April 18, 2024
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When Does Life Begin? The Jewish Perspective on Abortion

1) The Case Study

During the Holocaust, a Jewish doctor in the camps was asked to meet with the Nazi general. He was told to collect all the pregnant Jewish women, and bring them to the headquarter building, as “this camp is no place for a pregnant woman”. The doctor was assured that these women would be sent to a safer place, more fitting for small children. However, later that night, he saw every single one of these women being lined up, and sent into the gas chambers. Horrified, he confronted the general, and was overwhelmed when he simply smiled back at him, and shrugged his shoulders. From that day on, this doctor went around the camp every day, and whenever he found a pregnant woman, he would abort her fetus, attempting to save her life. Do you think this was the moral thing to do? Do you think this was halachically permissible? What would you have done if you were the doctor?

Take a second case: this time, the mother’s life is not in danger. Instead, the mother finds out that her fetus has Tay Sachs disease, a horrible condition, in which the child will only live 2 or 3 years before dying, with no chance of survival. During those years, the child will suffer immeasurably, and will also cause insurmountable emotional pain and anguish to his parents and family. In such a case, would it be halachically permissible to perform an abortion? Would this be any different from the first case?

2) The Questions

Let’s first analyze the different questions:

  1. What’s the status of a fetus? Is it a human being? Is it not a human being at all? Is it a partial human being? Does it depend on how old the fetus is?
  2. Is there an issur of performing an abortion? If so, what is the nature of that prohibition?
  3. Even if it is normally issur, are there any exceptions to the rule? Is it ever permissible?

3) The Nature of the Issur

The most important source in the Torah is the pasuk in Shemos (21:22), “If two people are fighting, and one is pushed into a pregnant woman, and she miscarries… he must pay the value of the fetus….”. If we thought that a fetus was a human being, then wouldn’t it be murder if you killed it? Yet, what’s the punishment for murder? Chiyuv missah! And yet, the Torah says that if someone kills a fetus, he is given a monetary punishment, but makes no mention of the words murder or chiyuv missah. So the question remains, what issur do you violate for aborting a fetus?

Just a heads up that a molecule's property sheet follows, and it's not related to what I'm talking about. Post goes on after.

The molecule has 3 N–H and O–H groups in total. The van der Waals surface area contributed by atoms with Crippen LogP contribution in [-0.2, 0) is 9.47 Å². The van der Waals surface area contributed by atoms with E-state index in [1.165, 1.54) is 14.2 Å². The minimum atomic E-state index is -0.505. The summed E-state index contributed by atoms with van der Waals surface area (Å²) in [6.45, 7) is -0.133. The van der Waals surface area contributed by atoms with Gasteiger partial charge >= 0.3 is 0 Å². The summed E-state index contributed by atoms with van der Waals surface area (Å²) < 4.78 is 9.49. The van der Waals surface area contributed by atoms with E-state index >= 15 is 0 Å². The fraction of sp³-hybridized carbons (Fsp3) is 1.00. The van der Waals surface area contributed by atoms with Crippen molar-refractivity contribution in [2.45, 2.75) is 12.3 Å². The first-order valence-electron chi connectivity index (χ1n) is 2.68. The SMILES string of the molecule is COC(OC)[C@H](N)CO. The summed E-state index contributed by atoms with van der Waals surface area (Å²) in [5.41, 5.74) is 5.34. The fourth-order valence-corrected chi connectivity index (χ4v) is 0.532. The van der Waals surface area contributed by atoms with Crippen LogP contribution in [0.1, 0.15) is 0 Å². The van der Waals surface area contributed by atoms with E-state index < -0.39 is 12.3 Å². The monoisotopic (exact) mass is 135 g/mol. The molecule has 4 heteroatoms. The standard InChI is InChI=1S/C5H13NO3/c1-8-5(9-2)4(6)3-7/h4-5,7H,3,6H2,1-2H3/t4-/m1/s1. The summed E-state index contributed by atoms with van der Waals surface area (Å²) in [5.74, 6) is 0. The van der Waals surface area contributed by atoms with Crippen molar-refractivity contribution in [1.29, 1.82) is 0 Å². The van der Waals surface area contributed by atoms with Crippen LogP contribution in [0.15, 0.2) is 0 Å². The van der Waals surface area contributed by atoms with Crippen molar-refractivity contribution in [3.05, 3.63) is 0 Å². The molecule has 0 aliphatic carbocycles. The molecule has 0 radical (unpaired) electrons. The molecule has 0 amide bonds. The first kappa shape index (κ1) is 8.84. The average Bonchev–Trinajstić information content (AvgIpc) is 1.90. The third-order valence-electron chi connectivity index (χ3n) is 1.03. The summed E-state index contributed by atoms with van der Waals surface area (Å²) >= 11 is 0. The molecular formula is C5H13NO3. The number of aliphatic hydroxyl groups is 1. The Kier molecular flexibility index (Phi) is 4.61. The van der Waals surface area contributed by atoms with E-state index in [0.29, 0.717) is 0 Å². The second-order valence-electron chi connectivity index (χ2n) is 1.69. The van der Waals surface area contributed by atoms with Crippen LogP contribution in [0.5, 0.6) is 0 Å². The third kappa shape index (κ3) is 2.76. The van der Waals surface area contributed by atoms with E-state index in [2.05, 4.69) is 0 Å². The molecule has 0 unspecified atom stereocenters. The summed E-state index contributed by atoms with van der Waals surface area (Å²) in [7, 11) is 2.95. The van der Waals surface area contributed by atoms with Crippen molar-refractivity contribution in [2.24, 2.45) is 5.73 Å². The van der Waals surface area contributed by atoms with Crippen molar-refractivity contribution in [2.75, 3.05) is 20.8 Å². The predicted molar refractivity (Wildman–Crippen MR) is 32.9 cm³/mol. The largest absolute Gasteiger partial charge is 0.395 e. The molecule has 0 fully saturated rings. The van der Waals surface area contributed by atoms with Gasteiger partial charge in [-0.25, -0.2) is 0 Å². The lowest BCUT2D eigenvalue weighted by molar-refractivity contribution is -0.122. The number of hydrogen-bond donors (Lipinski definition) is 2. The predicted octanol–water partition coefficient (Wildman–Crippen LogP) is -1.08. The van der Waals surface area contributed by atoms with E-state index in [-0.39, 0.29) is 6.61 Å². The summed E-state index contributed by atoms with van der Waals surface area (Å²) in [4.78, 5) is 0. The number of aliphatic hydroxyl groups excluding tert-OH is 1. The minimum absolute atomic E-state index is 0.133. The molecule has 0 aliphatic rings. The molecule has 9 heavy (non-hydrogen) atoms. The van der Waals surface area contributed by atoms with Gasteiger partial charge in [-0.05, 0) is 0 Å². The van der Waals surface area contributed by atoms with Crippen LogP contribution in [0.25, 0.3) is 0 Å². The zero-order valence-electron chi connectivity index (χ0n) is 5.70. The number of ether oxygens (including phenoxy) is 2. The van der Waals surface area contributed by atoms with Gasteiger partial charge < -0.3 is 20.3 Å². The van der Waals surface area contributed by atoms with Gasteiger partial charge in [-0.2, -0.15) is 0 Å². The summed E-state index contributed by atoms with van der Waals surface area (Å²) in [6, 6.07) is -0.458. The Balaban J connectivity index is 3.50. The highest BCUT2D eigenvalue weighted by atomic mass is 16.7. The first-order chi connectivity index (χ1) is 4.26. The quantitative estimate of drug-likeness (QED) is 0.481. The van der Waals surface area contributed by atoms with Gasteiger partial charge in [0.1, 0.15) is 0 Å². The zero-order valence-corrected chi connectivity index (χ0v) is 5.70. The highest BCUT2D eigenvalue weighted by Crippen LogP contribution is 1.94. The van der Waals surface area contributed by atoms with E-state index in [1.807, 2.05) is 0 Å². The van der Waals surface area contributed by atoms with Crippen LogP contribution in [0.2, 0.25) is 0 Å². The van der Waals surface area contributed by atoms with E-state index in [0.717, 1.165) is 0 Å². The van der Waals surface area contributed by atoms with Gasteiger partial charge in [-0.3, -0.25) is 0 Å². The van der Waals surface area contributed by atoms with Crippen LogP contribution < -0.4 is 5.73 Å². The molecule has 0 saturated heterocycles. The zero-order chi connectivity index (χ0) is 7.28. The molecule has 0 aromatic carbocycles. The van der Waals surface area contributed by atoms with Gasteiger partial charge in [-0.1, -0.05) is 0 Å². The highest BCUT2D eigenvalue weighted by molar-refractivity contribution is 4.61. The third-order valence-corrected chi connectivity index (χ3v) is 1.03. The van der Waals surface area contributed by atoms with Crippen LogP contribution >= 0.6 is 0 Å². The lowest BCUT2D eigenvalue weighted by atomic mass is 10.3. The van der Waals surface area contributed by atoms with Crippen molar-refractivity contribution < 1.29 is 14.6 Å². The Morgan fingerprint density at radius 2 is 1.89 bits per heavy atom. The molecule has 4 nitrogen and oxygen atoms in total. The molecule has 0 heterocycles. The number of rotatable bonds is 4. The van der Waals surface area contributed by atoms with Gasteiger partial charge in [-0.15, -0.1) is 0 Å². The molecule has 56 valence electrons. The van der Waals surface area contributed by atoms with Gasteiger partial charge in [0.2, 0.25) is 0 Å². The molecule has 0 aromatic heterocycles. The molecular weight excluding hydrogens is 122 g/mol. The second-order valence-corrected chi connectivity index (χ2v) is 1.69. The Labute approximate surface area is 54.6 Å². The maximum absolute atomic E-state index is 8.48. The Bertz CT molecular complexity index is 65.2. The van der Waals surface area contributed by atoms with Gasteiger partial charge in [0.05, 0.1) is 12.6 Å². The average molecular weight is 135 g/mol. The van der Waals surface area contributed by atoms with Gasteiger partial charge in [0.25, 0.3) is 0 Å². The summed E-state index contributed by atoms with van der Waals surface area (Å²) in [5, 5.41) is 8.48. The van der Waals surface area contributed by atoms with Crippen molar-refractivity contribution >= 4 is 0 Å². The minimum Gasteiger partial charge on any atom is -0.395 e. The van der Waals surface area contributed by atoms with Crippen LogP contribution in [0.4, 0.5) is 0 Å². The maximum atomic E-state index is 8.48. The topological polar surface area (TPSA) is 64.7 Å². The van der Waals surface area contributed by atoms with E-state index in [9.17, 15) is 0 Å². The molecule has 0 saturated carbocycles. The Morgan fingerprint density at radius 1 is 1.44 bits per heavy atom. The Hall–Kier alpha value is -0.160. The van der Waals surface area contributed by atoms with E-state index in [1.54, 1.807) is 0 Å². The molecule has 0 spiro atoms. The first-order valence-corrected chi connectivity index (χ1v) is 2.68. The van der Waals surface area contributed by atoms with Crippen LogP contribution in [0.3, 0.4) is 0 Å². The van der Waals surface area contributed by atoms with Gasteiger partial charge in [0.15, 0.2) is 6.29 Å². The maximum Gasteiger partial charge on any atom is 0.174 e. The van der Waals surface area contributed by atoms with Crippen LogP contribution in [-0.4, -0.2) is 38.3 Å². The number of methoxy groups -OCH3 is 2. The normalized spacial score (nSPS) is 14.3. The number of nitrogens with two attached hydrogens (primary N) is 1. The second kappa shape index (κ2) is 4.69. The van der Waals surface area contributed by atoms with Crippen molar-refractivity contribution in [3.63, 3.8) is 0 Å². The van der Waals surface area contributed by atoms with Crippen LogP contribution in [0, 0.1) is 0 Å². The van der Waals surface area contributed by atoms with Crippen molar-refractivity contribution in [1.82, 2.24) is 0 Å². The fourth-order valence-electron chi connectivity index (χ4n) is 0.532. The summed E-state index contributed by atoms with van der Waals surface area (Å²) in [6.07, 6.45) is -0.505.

1. Murder

According to R’ Moshe Feinstein (Iggros Moshe- Choshen Mishpat- 2:69), abortion still falls under the category of retzicha, murder. How then can we explain the fact that you aren’t chayiv missah for violating abortion? Well, not all acts of killing are punishable by death. For example, if you kill a treifah [someone who has a wound that will cause him to die within a year], you’re not chayiv missah. According to Tosfos (Niddah 44b), if you kill a goseis [someone who is on the verge of death, and can die at any given moment- see shabbos 151b] you also aren’t chayiv missah. The logic would be as follows: not all acts of murder are equally severe. If you kill a full human being, you are chayiv missah; but if you kill someone who isn’t fully alive, then while it’s still murder, you wouldn’t be punished as severely.

  1. Chavalah- Wounding